The rare late spider orchid produces a single upright stem and between two and ten flowers on a spike (2). The pink, purple or sometimes whitish flowers have a broad lip which earns this species its common name due to the similarity of this structure to the body of a spider (2). An area towards the centre of the lip, called the 'speculum' or 'mirror' features a purple or blue pattern in two parallel lines or in the shape of an 'X' or an 'H' (2).
This perennial orchid flowers from June to July, after which the visible parts of the plant die, and it survives the summer as an underground tuber(6). The flowers are pollinated by bees, but very few have been observed in Britain and fruit set is usually less than two percent. The tiny seeds are dispersed by the wind in late July and August (6), and require a mycorrhizal fungus to develop (6). Rosette leaves are produced in the autumn and over-winter, withering after flowering (6). It is thought that most plants do not live very long (44 percent for one to three years, and only five percent more than ten years) but some plants may live for up to 30 years (6). It is capable of vegetative reproduction(5), but most reproduction is from seed (6). Some plants have flowered every year for five years, and others remain dormant under the ground for up to four to seven years (6).
The late spider orchid has never been common in Britain; it has only ever been recorded from east Kent and has declined (4). It has been recorded in about 20 sites, of which nine have been seen to be occupied by this orchid since 1990 (5). About 400 to 500 plants are known in Britain (5). In Europe it occurs throughout central southern Europe and reaches east to Asia Minor (4).
The late spider orchid occurs on chalk downs and banks, usually on steep south-west to east facing scarps, often on deep, well-drained, calcareous, nutrient-poor soils with very little organic matter (6). It grows in grassland less than 20 centimetres tall, but avoids very open dry places (6).
The main cause of the decline of the late spider orchid has been changes in agriculture, particularly conversion of grasslands to arable, the decline in grazing, and the use of chemical herbicides and fertilisers. (5). At some sites the late spider orchid is thought to have become extinct due to deep leaf litter and competition with tor grass Brachypodium pinnatum(5). Furthermore, fruit set is very poor, perhaps as a result of a lack of pollinators and poor climate, and reproduction by seed is at best sporadic (6).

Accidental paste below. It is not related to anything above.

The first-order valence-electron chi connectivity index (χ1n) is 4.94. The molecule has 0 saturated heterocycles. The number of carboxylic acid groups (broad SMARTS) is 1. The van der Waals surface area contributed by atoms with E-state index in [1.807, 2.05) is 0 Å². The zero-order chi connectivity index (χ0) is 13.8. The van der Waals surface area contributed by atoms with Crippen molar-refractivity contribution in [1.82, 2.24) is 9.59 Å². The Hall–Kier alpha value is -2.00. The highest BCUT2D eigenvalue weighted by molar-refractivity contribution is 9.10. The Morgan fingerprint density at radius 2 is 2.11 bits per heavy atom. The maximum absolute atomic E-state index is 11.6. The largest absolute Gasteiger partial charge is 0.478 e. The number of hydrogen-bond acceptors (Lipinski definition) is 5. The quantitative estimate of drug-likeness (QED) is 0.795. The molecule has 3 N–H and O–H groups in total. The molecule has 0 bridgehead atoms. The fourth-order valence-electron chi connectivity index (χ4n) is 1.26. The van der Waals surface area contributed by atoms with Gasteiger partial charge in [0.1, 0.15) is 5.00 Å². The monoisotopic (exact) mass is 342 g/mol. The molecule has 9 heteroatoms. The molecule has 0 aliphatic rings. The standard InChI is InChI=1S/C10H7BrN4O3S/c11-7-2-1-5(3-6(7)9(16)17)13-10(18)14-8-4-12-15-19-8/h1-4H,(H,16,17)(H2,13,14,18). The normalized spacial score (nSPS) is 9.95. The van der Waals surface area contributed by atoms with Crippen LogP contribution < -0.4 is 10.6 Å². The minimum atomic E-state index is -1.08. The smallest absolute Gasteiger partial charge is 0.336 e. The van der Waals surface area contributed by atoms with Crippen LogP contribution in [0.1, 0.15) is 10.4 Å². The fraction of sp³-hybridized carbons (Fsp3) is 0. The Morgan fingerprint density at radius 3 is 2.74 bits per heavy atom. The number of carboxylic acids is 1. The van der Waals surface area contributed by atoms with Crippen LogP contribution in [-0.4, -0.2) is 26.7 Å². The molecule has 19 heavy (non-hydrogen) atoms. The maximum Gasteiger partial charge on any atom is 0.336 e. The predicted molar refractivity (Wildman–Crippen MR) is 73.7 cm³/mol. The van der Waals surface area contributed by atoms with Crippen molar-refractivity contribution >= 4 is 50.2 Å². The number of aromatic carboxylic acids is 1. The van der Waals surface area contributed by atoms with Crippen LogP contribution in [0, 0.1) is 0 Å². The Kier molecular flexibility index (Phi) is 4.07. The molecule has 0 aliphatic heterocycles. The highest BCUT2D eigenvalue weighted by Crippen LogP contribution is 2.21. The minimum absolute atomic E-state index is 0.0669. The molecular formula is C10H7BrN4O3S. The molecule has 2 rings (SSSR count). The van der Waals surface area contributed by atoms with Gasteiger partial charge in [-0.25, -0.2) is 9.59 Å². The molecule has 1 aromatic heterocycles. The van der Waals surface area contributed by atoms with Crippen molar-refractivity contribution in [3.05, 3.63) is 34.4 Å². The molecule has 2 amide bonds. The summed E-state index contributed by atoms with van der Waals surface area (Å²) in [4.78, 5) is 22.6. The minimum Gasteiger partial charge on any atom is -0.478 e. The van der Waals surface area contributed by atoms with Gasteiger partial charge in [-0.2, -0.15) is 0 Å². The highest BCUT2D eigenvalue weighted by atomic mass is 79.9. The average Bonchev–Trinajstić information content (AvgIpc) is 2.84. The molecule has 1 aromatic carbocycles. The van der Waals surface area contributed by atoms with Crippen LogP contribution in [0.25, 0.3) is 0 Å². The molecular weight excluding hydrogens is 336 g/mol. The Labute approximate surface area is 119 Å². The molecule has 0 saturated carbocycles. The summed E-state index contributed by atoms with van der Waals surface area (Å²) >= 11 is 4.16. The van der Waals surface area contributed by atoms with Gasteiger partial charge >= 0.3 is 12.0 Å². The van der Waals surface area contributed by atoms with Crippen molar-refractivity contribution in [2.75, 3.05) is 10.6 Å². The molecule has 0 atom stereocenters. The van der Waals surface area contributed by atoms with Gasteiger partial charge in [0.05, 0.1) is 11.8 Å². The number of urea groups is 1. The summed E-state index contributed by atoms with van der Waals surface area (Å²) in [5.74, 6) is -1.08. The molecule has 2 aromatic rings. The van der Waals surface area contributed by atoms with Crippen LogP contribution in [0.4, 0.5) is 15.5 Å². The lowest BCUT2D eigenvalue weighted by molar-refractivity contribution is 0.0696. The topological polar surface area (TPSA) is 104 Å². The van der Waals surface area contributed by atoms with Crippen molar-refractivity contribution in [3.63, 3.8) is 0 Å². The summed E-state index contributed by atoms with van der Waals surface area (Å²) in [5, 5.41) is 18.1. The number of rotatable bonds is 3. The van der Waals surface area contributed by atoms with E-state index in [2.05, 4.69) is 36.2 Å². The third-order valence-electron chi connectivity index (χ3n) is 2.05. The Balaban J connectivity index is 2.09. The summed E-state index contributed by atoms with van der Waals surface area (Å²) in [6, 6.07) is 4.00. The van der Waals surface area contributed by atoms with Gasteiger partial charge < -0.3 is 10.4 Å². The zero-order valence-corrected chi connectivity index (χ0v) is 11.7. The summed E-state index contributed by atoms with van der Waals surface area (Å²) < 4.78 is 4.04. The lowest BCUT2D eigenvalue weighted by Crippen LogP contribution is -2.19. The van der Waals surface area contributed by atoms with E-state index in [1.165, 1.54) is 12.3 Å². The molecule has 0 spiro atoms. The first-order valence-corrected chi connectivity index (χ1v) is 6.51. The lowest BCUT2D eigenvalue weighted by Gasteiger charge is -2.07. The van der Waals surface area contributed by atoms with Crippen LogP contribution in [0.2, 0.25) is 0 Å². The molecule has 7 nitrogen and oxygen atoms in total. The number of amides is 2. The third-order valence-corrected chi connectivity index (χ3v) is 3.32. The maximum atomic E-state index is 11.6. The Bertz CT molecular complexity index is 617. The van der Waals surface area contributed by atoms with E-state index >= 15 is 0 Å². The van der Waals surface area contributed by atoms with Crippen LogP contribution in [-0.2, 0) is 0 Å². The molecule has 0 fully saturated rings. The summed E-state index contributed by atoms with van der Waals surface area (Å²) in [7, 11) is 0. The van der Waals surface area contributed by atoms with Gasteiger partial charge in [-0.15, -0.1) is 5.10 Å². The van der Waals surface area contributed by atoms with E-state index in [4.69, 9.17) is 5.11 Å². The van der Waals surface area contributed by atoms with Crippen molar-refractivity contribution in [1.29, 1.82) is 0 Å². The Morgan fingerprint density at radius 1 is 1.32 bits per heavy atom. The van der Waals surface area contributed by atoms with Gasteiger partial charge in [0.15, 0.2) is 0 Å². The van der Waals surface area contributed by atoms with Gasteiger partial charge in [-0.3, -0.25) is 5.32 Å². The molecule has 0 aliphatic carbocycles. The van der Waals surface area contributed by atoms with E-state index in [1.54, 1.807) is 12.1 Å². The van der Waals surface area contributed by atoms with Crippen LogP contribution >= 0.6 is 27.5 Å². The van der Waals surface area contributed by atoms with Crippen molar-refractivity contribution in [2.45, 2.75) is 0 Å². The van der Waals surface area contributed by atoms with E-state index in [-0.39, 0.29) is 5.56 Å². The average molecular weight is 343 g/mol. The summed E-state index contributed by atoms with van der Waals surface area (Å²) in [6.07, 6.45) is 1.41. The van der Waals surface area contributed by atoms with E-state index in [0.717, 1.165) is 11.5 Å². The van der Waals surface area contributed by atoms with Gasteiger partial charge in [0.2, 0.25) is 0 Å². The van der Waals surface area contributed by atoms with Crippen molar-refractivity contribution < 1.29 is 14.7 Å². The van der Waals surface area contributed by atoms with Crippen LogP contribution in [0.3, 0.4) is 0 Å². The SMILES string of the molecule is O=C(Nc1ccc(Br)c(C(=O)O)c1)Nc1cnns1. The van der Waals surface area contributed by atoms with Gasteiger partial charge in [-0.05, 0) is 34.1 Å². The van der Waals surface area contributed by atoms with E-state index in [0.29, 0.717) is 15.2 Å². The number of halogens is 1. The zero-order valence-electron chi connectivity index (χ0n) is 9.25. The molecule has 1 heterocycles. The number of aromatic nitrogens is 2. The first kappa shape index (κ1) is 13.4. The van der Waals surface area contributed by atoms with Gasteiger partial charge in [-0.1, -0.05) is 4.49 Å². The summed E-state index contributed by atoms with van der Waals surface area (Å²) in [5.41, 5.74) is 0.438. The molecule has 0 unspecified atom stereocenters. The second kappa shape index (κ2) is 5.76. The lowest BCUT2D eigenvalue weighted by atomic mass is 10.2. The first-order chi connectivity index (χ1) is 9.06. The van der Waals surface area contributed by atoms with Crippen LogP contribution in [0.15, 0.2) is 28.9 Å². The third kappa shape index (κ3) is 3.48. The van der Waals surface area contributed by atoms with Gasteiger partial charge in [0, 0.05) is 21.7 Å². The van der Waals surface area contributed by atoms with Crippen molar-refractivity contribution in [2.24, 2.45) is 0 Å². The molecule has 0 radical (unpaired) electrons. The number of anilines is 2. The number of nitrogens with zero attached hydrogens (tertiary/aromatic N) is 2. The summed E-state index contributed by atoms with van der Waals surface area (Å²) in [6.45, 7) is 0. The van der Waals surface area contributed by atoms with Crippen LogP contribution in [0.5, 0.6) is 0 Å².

At sites in Wye, east Kent, hand-pollination has been used to try to improve the amount of seed that is set (5). Funding from English Nature has allowed the species to be closely studied at Wye National Nature Reserve (4). All current populations occur within Sites of Special Scientific Interest (SSSIs) (5), and the species is fully protected under Schedule 8 of the Wildlife and Countryside Act, 1981 (5).
A fungus that forms a close physical association with the roots of a plant, this relationship is mutually beneficial.
Plants that live for at least three seasons; after an initial period they produce flowers once a year.
To transfer pollen grains from the stamen (male part of a flower) to the stigma (female part of a flower) of a flowering plant. This usually leads to fertilisation, the development of seeds and, eventually, a new plant.
In plants, a thickened stem or root that acts as an underground storage organ. Roots and shoots grow from growth buds, called 'eyes', on the surface of the tuber.
Type of asexual reproduction (reproduction without recombination of genetic material) that results in the propagation of plants using only the vegetative tissues such as leaves or stems. The resulting plant is genetically identical to the original plant. A well-known example of this is the reproduction of strawberry plants from 'runners'.
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